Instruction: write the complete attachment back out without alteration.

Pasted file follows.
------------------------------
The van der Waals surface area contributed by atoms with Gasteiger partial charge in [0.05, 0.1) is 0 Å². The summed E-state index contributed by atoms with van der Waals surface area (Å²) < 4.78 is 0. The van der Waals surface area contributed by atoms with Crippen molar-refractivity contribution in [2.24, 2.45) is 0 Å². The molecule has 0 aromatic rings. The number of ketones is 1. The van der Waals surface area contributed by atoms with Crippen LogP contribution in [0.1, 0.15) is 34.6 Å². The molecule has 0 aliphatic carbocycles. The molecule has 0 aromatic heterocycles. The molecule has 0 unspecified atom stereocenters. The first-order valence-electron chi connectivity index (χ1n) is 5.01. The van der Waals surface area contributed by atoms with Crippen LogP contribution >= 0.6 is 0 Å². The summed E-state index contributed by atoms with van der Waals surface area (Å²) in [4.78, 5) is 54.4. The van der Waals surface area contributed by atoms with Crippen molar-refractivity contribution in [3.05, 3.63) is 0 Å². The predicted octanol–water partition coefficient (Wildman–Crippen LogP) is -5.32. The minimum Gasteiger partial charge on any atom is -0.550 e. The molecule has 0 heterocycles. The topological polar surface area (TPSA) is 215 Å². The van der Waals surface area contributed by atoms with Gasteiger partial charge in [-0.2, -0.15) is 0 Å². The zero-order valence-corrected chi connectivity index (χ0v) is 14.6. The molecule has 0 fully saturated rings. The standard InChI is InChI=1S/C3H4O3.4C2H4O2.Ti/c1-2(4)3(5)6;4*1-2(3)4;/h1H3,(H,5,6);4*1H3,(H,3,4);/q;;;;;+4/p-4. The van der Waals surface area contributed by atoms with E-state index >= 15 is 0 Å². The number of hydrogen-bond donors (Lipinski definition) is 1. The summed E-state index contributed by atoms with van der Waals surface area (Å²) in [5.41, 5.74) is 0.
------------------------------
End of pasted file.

The van der Waals surface area contributed by atoms with Gasteiger partial charge in [0.05, 0.1) is 0 Å². The summed E-state index contributed by atoms with van der Waals surface area (Å²) < 4.78 is 0. The van der Waals surface area contributed by atoms with Crippen molar-refractivity contribution in [2.24, 2.45) is 0 Å². The molecule has 0 aromatic rings. The number of ketones is 1. The van der Waals surface area contributed by atoms with Crippen LogP contribution in [0.1, 0.15) is 34.6 Å². The molecule has 0 aliphatic carbocycles. The molecule has 0 aromatic heterocycles. The molecule has 0 unspecified atom stereocenters. The first-order valence-electron chi connectivity index (χ1n) is 5.01. The van der Waals surface area contributed by atoms with Crippen LogP contribution >= 0.6 is 0 Å². The summed E-state index contributed by atoms with van der Waals surface area (Å²) in [4.78, 5) is 54.4. The van der Waals surface area contributed by atoms with Crippen molar-refractivity contribution in [3.05, 3.63) is 0 Å². The predicted octanol–water partition coefficient (Wildman–Crippen LogP) is -5.32. The minimum Gasteiger partial charge on any atom is -0.550 e. The molecule has 0 heterocycles. The topological polar surface area (TPSA) is 215 Å². The van der Waals surface area contributed by atoms with Gasteiger partial charge in [-0.2, -0.15) is 0 Å². The zero-order valence-corrected chi connectivity index (χ0v) is 14.6. The molecule has 0 fully saturated rings. The standard InChI is InChI=1S/C3H4O3.4C2H4O2.Ti/c1-2(4)3(5)6;4*1-2(3)4;/h1H3,(H,5,6);4*1H3,(H,3,4);/q;;;;;+4/p-4. The van der Waals surface area contributed by atoms with E-state index >= 15 is 0 Å². The number of hydrogen-bond donors (Lipinski definition) is 1. The summed E-state index contributed by atoms with van der Waals surface area (Å²) in [5.41, 5.74) is 0.